If the E-Class is the heart of the Mercedes brand, the 2021 E-Class (W213) suggests it’s a heart grown increasingly bionic. In this rather extensive mid-cycle refresh, Mercedes graces its midsize sedan with its MBUX infotainment system (which debuted in early 2018) and concentrates a multitude of controls on the entirely touch-sensitive spokes of a rehauled steering wheel. Even the available inline-six, the first gasoline powerplant using this layout in a U.S.-market E-Class since the naturally-aspirated M104 exited in ’97, features a mild-hybrid implant and a turbocharger. Its tech vocabulary is clearly demarcated from that of the 2021 S-Class—it doesn’t lean into corners or read your fingerprint—but this refreshed E-Class still adds compelling tech to an already desirable and well-executed package.
The fifth generation of the E-Class originally debuted in 2016, and the facelifted version back in March of 2020. Some journalists got an overseas preview of the 2021 model in August, but this is our first chance to evaluate the U.S.-spec model over here.
We drove the 362-hp E 450 4MATIC, which is the most powerful E-Class you can buy without springing for either AMG model. It arrived at our Ann Arbor office slathered with over $14K in optional packages. Chief among these: a $1900 air suspension system and the $1950 Driver Assistance Package, which brings the nearly-self-driving functions—more on these in a moment. Also on the tab: a $1620 leather interior—Mercedes opted not to cocoon us in $2990 Nappa leather—and the $1100 Acoustic Comfort Package, which adds plusher rear carpet and additional sound insulation.
Such a model likely reflects the taste of a buyer who wants—and can readily afford—the 107-hp upgrade from the E 350 but who ultimately values tech over performance; our E 450 actually outpriced a “base” E53 AMG, which, at $74,950 (with destination) carries 67 more horses but none of the party-trick, driver-assist packages. (Those packages can, of course, be added to any E-Class.)
This 2021 model might be just a mid-cycle refresh but it’s an extensive one, stylistically as well as technologically. The nose gets a single horizontal strake, rather than two, shooting from either side of the prominent, sensor-hiding, three-pointed star in the center of its grille. The lower fascia is sharper and more angular than its predecessors thanks to massaged air “inlets” with double plastic spears, while the hood develops twin “power bulges” that, from behind the wheel, are reminiscent of a dinosaur’s eyebrow ridges. Mercedes would probably prefer they evoke the AMG GT.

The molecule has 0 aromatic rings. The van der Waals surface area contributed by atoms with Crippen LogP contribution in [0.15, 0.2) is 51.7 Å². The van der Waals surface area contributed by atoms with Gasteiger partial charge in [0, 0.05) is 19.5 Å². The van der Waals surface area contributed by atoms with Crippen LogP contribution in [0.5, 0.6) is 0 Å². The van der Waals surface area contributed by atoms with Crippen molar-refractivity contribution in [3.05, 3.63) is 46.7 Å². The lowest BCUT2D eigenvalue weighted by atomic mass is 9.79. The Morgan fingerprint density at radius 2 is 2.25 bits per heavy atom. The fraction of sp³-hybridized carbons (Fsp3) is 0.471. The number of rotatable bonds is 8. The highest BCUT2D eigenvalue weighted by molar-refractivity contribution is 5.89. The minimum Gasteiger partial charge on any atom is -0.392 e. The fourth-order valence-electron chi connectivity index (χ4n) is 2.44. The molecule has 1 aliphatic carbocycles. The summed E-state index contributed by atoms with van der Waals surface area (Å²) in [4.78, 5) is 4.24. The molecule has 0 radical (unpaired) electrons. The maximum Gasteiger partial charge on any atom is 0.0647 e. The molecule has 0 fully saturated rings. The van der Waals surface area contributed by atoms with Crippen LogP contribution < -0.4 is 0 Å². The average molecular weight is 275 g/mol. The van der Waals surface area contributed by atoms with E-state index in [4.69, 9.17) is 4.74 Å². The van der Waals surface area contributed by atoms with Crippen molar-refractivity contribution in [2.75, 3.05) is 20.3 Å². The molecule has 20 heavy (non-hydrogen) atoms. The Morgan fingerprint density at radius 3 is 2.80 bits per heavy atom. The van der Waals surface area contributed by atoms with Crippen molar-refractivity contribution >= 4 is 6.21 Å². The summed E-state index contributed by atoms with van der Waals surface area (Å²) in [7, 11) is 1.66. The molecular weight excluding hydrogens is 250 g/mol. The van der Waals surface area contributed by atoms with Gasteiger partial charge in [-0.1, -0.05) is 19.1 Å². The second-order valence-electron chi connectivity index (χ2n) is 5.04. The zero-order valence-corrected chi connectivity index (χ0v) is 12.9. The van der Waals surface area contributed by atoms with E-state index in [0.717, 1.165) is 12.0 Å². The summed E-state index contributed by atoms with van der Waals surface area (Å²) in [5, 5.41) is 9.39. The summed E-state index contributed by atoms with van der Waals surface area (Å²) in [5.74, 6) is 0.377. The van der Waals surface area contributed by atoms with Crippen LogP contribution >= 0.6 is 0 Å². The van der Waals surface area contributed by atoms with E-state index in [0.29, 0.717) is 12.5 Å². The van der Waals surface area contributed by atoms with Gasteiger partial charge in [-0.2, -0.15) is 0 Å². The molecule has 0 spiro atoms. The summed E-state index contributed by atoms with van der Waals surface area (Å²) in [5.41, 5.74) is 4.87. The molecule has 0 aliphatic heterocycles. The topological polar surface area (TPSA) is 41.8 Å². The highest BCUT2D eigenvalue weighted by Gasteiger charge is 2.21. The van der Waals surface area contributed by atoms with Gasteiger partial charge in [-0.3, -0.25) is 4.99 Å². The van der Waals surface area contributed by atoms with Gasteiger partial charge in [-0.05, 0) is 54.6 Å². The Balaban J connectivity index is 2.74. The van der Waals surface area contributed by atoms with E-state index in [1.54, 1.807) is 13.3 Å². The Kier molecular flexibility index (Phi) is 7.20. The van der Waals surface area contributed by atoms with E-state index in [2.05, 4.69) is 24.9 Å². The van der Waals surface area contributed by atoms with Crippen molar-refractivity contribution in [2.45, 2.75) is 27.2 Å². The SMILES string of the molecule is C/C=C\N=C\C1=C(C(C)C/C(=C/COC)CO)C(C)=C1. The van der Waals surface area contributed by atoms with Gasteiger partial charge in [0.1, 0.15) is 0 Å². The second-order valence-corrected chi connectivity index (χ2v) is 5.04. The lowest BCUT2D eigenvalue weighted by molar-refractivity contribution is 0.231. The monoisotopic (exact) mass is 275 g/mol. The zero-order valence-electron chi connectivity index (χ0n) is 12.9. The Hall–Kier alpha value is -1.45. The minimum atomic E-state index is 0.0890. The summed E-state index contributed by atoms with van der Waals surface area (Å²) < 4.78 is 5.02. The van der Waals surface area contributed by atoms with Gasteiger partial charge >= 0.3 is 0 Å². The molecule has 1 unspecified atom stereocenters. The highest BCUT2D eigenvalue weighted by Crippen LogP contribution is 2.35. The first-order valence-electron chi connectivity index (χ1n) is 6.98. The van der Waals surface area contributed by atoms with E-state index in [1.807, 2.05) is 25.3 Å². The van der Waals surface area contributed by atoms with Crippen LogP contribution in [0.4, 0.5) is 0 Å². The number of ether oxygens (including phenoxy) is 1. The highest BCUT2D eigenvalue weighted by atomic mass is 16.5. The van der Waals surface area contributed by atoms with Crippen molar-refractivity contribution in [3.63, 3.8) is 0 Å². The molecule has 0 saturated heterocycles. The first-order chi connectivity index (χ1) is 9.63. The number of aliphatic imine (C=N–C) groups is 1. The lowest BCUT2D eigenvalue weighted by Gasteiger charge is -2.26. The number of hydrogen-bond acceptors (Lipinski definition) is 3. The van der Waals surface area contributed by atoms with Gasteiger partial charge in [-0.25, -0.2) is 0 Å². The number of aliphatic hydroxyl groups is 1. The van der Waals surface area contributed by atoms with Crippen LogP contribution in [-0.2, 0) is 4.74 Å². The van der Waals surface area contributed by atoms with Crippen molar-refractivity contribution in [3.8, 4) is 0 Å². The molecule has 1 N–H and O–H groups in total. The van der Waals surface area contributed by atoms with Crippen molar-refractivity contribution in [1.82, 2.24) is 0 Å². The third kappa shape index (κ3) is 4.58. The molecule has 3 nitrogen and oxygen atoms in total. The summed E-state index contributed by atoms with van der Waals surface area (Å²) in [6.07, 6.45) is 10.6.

Out back, the taillights morph from a horizontal to vertical orientation, losing the last bit of CLS-esque droopiness on the rear three-quarter exhibited by the previous car. These tweaks are, in all, very subtle; the ’21 model’s understated exterior should satisfy current E-Class owners and will likely make a positive impression on deep-pocketed buyers alienated by BMW’s shouty 2022 styling.
However undramatic the E-Class’s exterior may be, the interior wears its German poshness proudly. Double 12.3-inch hi-res digital displays are now standard on every E-Class, though the rotary controller in the center console is gone, along with the COMAND infotainment system it controlled. So too is the rather redundant clock. New to the cabin is the shiny, fluted steering wheel with its extensive array of touch-sensitive pads. Our model wore two shades of grey leather—a cool shade on the lower curves of the dash and charcoal one above—with open-pore wood trim in a complementary grey tone. Paired with the optional panoramic roof, the light-colored headliner made the chrome-trimmed cabin feel airy and spacious.
The E300 is no more, but the base 2021 E-Class, the E 350, retains its turbocharged inline-four, which now generates 255 hp (vs. 241 in the E300). The other non-AMG variant is the E 450, boasting the 3.0-liter, 362-hp M236 inline-six that debuted in the previous-generation S-Class (W222 S450) but which was restricted to Europe. The same engine, given a 429-hp tune it shares with the AMG GT 4-Door, sits under the hood of the AMG E 53. The king of the E-Class line-up, the E 63, is powered by the familiar 4.0-liter, twin-turbo V-8.